As Universal B-pictures, the Holmes series kept colorful company on the screen. Most commonly, the films were paired with exotic adventure pictures starring Maria Montez, Abbott & Costello comedies, or horror films like Calling Dr. Death and The Mad Ghoul. But not always. In New York Sherlock Holmes in Washington opened on the Loews' circuit supporting a Judy Garland musical called Presenting Lili Mars. In Chicago, Sherlock Holmes and the Voice of Terror ran with a re-run of Bambi.
 John McElwee's blog, Greenbriar's Picture Show, provides an excellent, informal overview of the labyrinthine directions both the 20th Century-Fox and Universal Sherlock Holmes films took on television and the theaters in the 1950s and beyond. <http://greenbriarpictureshows.blogspot.com/2010/01/confessions-of-unabashed-rathboneholmes.html>. See Chris Steinbrunner and Norman Michaels, The Films of Sherlock Holmes, Secaucus, NJ: Citadel Press, 1978 for newspaper reviews of the Rathbone films during their first run.
 "How to Use TV Films Effectively," Sponsor 19 June 1950, p. 33.
 Before this, Holmes had appeared only in single episodes of the syndicated series Your Show Time and Suspense, and in a closed circuit broadcast produced by NBC in November 1937. The BBC series produced in 1951 with Alan Wheatley was never shown in the U.S. For more, see Peter Haining, The Television Sherlock Holmes (W.H. Allen, 1991), 93-97, and Alan Barnes, Sherlock Holmes on Screen (Reynolds & Hearn, 2008), inter alia.
McElwee [op. cit.] believes 20th Century Fox's The Hound of the Baskervilles (1939) may have been surreptitiously televised prior to the Universals by Hygo Television Films, but this has not been confirmed.
 The broadcast of the Wanger and Selznick films is at the heart of the complaint launched by exhibitors against TV distributor Film Classics, Inc., cited in Eric Hoyt, "Hollywood Vault: The Business of Film Libraries 1915-1960." Diss., USC. May 2012, p. 213. The titles are named in Blair Davis, "Small Screen, Smaller Pictures: Television Broadcasting and B-Movies in the Early 1950s," Historical Journal of Film, Radio, and Television (23/ 2) June 2008, p. 226; but Davis errs in assuming the TV exhibition was directed by Selznick and Wanger. Their companies had dissolved during the war and had sold off all rights ["Film Classics, Inc., Acquires Selznick-Whitney Prints, New York Times 19 July 1943, 21].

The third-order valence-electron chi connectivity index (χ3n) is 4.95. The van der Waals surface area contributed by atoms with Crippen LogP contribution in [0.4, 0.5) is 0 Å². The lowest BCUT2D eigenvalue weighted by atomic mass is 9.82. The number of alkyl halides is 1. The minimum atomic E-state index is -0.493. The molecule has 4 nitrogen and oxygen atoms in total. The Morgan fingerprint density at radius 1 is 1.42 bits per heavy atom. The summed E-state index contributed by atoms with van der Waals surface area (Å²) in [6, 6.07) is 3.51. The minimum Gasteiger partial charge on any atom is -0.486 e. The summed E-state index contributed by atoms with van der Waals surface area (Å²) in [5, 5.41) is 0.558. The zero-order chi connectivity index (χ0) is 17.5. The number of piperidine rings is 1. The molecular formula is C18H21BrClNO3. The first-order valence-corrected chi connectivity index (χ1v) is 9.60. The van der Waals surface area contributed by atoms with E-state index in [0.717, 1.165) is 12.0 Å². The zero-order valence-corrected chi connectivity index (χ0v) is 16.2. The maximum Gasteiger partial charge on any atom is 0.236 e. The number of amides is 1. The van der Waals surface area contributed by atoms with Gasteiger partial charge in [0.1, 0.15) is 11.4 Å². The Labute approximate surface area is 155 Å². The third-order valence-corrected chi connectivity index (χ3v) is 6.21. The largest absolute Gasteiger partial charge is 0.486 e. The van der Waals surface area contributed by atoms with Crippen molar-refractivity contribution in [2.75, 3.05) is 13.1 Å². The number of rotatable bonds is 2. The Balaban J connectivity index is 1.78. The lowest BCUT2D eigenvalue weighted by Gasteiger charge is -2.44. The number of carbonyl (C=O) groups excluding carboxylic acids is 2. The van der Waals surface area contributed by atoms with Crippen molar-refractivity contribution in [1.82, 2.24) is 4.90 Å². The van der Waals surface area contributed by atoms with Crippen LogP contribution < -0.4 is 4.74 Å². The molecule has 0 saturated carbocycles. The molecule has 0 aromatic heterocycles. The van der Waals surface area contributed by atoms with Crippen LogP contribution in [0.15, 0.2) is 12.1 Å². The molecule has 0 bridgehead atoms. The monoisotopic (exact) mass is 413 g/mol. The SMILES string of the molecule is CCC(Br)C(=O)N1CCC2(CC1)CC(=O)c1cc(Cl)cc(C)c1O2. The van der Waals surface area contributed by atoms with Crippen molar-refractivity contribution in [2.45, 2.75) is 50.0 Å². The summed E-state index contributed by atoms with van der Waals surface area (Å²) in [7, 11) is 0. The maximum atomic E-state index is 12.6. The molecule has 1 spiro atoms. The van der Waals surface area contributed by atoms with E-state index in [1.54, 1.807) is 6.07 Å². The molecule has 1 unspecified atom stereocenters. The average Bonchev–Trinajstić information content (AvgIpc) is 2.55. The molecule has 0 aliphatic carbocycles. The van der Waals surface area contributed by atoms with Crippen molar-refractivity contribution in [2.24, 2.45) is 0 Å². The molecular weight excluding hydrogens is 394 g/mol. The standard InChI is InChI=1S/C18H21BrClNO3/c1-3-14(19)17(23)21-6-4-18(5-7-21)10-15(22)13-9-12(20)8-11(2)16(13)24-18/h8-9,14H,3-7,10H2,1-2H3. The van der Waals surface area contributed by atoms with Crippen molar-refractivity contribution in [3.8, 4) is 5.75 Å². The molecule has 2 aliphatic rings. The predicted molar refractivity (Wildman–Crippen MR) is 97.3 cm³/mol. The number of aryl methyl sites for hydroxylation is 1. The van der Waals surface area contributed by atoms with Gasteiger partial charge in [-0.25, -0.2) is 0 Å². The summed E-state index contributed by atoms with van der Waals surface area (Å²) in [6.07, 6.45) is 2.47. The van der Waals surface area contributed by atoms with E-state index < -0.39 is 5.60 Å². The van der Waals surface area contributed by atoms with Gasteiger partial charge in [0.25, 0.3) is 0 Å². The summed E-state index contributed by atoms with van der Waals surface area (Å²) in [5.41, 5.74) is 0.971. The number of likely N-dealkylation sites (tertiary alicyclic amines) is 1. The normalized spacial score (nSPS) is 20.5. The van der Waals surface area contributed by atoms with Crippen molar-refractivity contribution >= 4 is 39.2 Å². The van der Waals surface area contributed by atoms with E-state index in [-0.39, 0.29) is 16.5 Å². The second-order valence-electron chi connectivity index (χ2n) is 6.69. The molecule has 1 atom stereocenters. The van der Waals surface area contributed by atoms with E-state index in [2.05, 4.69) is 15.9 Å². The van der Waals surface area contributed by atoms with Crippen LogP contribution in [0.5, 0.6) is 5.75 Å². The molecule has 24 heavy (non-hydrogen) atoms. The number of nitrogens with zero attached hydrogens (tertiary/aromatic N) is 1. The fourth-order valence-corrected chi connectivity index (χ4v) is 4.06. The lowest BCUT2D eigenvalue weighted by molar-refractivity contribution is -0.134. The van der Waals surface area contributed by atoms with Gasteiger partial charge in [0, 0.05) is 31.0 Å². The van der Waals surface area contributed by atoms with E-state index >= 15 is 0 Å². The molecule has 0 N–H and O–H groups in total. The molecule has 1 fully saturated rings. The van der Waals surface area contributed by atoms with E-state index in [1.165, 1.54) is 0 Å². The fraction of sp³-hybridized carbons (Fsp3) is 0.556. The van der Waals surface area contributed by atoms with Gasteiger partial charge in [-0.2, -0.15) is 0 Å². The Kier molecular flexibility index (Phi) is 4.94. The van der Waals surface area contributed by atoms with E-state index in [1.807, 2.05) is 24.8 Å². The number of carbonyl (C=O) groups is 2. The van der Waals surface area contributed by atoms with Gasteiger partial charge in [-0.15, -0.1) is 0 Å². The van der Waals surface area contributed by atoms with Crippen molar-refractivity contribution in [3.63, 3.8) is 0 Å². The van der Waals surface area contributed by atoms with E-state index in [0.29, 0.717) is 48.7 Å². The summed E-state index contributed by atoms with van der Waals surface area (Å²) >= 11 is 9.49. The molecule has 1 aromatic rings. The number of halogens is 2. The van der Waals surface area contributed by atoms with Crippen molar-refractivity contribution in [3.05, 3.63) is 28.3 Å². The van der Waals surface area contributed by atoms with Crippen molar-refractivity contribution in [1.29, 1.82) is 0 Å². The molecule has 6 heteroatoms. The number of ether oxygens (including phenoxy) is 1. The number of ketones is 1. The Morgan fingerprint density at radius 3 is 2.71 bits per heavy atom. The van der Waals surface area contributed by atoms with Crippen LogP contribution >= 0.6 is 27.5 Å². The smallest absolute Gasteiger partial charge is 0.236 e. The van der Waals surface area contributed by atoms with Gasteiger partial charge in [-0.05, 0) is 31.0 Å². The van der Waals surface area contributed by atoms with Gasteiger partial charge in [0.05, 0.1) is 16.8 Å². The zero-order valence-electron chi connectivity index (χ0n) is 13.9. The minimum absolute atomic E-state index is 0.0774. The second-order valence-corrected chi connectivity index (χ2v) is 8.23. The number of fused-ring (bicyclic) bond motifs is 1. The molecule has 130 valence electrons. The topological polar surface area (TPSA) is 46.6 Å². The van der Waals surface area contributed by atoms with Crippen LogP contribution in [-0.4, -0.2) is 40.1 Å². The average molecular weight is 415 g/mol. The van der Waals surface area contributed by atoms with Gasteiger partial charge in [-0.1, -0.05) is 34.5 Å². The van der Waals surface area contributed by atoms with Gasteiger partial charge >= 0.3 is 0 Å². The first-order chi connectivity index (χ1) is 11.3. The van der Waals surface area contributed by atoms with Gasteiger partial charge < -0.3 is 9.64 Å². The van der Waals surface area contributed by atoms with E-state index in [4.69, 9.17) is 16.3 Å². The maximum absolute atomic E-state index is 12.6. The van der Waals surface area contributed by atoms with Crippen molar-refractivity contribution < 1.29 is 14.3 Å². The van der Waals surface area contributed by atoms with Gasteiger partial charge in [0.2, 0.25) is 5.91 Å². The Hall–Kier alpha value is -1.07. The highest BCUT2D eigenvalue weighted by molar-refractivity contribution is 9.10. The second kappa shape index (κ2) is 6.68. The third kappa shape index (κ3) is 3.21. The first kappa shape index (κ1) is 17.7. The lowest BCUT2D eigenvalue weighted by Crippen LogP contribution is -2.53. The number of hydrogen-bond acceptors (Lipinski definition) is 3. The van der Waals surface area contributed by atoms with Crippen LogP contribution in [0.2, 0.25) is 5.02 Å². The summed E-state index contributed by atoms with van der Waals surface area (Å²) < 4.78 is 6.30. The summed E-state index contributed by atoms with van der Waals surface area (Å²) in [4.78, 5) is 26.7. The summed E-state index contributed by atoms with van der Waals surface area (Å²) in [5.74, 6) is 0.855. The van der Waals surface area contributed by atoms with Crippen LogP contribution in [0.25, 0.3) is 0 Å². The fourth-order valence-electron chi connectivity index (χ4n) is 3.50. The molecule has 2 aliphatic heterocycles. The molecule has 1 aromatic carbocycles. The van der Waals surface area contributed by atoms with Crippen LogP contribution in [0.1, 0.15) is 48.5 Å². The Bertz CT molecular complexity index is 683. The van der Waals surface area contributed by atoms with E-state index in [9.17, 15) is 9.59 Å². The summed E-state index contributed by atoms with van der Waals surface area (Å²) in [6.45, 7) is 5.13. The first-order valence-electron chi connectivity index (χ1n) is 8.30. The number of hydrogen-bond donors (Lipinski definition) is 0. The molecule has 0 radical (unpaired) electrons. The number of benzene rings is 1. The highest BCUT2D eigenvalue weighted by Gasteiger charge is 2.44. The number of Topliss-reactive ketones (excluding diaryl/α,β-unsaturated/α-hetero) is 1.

David Pierce, "'Senile Celluloid:' Independent exhibitors, the major studios and the fight over feature films on television, 1939-1956," Film History (10/2), 1998, pp. 147-148.
 Broadcasting 19 Apr 1954, p. 34, 36. For the sale of the series to KTTV, Walter Ames, "Sherlock Holmes Films Sold to KTTV," Los Angeles Times, 13 April 1954, p. 26; and Broadcasting, 19 April 1954, pp. 34, 36; for the sale to Cincinnati, Billboard, 8 May 1954, p. 5; for the sale to Tijuana, Billboard 22 May 1954, p. 7.
 McElwee to author, 23 July 2013. Tillmany to author, 10 June 2016. In mid-1954 Paramount sold their eight Bulldog Drummond features to Congress Films for re-release, and then erased all evidence of ownership. Jack Tillmany's "My Trivia" note to Bulldog Drummond Comes Back (1937) on IMDb traces the Drummond series on TV and shows the consequences of Paramount's abandonment.